Was it Commotio cordis?
Last month, 24-year-old Buffalo Bills player Damar Hamlin collapsed after a collision during a game in Cincinnati. He was motionless on the field as medical staff tended to him. Players kneeled. Fans held their breath. The game was halted.
Hamlin suffered a cardiac arrest, the leading medical cause of death in young athletes.
One theory is that Hamlin had ‘Commotio cordis.’ The phrase is Latin. It translates as ‘agitation of the heart.’
Commotio cordis occurs when blunt force trauma to the chest causes an electrical malfunction.
Timing is everything. If the blunt force trauma happens at the right moment in the heart’s rhythm, it can disrupt the flow and cause a cardiac arrest.
What happened to Hamlin is not yet entirely clear. It is possible he had an undiagnosed heart condition that generated no previous symptoms. What’s amazing is that Hamlin recovered. Medical experts credited the swift, on-field treatment.
But the moment underscores the importance of overall heart health. Since this is February, it’s also Heart Health Month.
And heart health is a very big deal.
Heart disease is more dangerous than all forms of cancer combined, according to the Mayo Clinic.
What can you do to keep your heart healthy?
Eat healthy foods. Maintain a healthy bodyweight. Exercise. Eat a diet rich in antioxidants and anti-inflammatory foods, such as broccoli and strawberries. Eat leafy greens. Make friends, in fact, with all fruits and vegetables. Get your cholesterol checked. Lower bad cholesterol if necessary. Quit smoking if you smoke. Drink alcohol in moderation.
You know the drill. Your heart is an engine that runs around the clock. You may as well take good care of it. It’s estimated that 80 percent of heart attacks could be prevented by men and women making the right choices with their diet and exercise habits.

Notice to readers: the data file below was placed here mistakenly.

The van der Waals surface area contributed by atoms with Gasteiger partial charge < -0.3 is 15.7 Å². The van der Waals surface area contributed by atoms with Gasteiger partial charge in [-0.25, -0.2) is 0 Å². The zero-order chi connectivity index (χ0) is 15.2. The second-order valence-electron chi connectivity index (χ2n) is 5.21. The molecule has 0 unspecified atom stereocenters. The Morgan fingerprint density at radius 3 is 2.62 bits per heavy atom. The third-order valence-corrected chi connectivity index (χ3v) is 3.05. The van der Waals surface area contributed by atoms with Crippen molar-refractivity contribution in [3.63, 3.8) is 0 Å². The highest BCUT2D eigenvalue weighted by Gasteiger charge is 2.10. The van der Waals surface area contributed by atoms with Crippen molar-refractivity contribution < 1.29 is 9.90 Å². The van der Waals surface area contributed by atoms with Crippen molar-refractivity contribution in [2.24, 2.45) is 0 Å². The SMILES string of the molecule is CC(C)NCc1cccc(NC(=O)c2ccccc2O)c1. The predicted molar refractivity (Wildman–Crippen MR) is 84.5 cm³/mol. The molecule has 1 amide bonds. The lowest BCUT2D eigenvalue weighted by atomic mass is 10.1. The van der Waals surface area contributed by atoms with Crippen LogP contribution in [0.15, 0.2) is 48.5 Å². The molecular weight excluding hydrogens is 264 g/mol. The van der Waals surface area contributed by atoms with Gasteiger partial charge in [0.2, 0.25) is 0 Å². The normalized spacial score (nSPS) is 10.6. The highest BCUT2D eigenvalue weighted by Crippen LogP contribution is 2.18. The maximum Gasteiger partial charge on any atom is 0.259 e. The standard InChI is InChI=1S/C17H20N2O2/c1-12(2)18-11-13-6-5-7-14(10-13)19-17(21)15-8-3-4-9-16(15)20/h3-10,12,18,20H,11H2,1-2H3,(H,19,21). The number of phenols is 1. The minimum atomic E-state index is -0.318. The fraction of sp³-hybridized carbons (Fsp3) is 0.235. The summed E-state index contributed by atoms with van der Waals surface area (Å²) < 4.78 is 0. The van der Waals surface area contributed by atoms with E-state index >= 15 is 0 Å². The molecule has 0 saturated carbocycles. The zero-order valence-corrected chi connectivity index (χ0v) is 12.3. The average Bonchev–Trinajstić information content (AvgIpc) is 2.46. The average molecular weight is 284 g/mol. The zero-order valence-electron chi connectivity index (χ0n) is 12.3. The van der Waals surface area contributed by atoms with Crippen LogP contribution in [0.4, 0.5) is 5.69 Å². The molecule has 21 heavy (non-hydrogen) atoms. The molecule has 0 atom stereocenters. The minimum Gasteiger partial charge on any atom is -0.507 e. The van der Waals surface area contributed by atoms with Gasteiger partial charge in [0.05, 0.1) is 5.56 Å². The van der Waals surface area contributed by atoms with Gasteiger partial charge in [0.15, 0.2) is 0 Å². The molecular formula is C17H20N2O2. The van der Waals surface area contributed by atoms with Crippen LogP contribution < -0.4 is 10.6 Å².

What else can you do to keep your heart healthy?
Learn how it works.
And, of course, there is no better way than to build a heart with your hands and a scoop of clay. Appreciation through understanding! We certainly take our heart for granted until it balks or complains. It’s always a good idea to stop and recognize the importance of this critical muscle.
We are confident that as you build your appreciation—and understanding—will increase.
And that includes the heart’s relationship to the important electrical system.
You will build the sinoatrial node, the atria-ventricular node. You will add the bundle of His (named for the Swiss cardiologist who discovered the fibers, in 1893) and you will grasp the tricky, delicate and carefully-sequenced series of events that happen as your heart beats and keeps blood flowing throughout your body.
February is Valentine month. It’s an excellent time to show a little love for your heart.
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